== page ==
How can I Deal with Soreness After a Root Canal?

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  • Written By: N. Madison
  • Edited By: Jenn Walker
  • Last Modified Date: 13 May 2020
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Pain relievers are often helpful for taking care of soreness after a root canal. If your dentist has prescribed a pain reliever for you, taking it within one hour of leaving his office may help you to avoid pain and soreness. Over-the-counter pain medications such as ibuprofen and acetaminophen may prove helpful for this purpose as well. You may also find that eating soft foods, chewing on the opposite side of the mouth, and avoiding eating or drinking foods that are extremely hot or cold may help. Additionally, you may avoid hard brushing in the area until the soreness subsides and use an ice pack to help minimize your discomfort.

One of the best ways to deal with the initial soreness that is common after a root canal is with the use of a pain reliever. Your dentist may prescribe a pain reliever, and taking it within an hour of the root canal procedure may help you to head off discomfort before it begins. If your dentist does not prescribe pain medication for your use, you may relieve soreness with an over-the-counter medication. For example, you may find that acetaminophen or ibuprofen helps you stay comfortable. As with prescription pain medication, you may benefit most if you take it within an hour of the root canal.

In addition to pain medication, taking care with how and what you eat may prove helpful. For example, for the first day or two after a root canal, you may benefit by consuming softer foods that are less likely to irritate your mouth. You may also do well to avoid temperature extremes during the initial days after treatment. In many cases, consuming foods or drinks that are very hot or very cold will only make the soreness you feel worse. Likewise, you may help minimize soreness after a root canal by concentrating on chewing on the side of the mouth that is opposite the one on which you had the root canal.

Sometimes taking external measures may help to relieve soreness after a root canal. For example, you may benefit from applying an ice pack to your cheek. Warm compresses may prove helpful as well.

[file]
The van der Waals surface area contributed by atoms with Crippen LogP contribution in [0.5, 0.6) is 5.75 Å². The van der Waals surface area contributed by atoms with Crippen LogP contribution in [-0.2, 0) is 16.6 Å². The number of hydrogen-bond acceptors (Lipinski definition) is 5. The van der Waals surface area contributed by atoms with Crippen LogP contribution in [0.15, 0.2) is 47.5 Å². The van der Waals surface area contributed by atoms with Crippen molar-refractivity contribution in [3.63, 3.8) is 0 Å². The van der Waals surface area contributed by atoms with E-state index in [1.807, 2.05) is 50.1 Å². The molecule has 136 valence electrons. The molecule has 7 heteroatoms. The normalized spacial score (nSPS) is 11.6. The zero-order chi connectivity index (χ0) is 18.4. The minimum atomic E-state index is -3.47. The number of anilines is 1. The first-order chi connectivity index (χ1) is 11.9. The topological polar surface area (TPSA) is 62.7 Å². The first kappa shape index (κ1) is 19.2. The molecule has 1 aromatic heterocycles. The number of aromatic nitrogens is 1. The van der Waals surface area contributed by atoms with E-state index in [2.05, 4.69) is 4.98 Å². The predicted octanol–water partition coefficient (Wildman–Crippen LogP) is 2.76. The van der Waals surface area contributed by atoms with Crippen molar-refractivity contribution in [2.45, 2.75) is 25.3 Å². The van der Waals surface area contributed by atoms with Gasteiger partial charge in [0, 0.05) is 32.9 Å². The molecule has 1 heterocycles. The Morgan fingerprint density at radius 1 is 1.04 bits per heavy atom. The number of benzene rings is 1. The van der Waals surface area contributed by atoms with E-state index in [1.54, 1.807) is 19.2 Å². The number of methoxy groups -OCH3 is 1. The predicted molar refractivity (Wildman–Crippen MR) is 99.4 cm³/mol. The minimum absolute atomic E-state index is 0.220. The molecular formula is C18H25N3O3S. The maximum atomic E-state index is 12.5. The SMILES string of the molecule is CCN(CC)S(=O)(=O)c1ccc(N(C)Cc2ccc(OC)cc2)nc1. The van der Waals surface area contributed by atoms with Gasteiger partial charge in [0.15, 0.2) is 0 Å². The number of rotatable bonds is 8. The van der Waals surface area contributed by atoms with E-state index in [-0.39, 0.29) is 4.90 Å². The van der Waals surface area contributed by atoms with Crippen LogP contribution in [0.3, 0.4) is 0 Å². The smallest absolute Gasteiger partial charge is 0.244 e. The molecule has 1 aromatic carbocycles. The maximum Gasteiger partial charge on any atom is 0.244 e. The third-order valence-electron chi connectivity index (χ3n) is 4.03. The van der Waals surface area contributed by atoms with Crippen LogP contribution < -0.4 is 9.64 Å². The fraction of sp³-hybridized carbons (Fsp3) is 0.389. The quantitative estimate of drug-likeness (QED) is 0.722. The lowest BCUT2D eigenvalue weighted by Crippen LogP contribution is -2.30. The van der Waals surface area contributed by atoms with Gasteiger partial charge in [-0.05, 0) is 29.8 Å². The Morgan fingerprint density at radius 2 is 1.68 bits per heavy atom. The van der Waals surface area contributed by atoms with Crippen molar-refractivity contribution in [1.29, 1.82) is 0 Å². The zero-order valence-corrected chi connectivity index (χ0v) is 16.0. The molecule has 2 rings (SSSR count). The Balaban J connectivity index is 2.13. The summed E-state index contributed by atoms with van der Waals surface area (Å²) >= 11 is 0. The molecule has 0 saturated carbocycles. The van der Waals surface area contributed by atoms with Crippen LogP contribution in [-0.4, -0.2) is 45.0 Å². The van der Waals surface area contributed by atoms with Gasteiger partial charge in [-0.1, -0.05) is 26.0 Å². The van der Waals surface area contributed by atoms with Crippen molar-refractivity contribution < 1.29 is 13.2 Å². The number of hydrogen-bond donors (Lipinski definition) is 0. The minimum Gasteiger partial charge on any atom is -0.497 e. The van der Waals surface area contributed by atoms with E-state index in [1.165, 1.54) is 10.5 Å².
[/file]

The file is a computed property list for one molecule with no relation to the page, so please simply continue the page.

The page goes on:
Overly energetic tooth brushing may make the soreness after a root canal worse. To give your tender gum tissue a chance to heal, you may do well to use a softer, slower brushing technique for the first couple of days after a root canal. You may even consider switching to a softer toothbrush temporarily.

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Post 3

@literally45-- I had soreness for a week after my root canal. If yours lasts more than that, see your dentist because it could be infected. You will need antibiotics in that case.

Post 2

@literally45-- I'm sorry to hear that. Unfortunately, pain after root canal is unavoidable. It will eventually go away but you will be sore for a while.

Has the dentist recommended a pain reliever? If not, take something like ibuprofen every eight hours. Also, put an ice pack on your cheek, on the side where you had the root canal. This will help with soreness, swelling and pain. You can also take a warm tea bag (not hot) and keep it on top of your teeth for a while.

Try not to eat foods that require chewing. Have things like mashed potatoes, yogurt, applesauce and smoothies for a few days.

This is exactly what I did when I had my root canal and it really made a difference.

Post 1

I had root canal treatment today. I was fine until a few hours ago because the dentist had numbed me before the treatment. The pain has just kicked in now and the soreness is unbearable.

I'm feeling miserable right now and I can barely speak. I wasn't not expecting so much soreness and pain.

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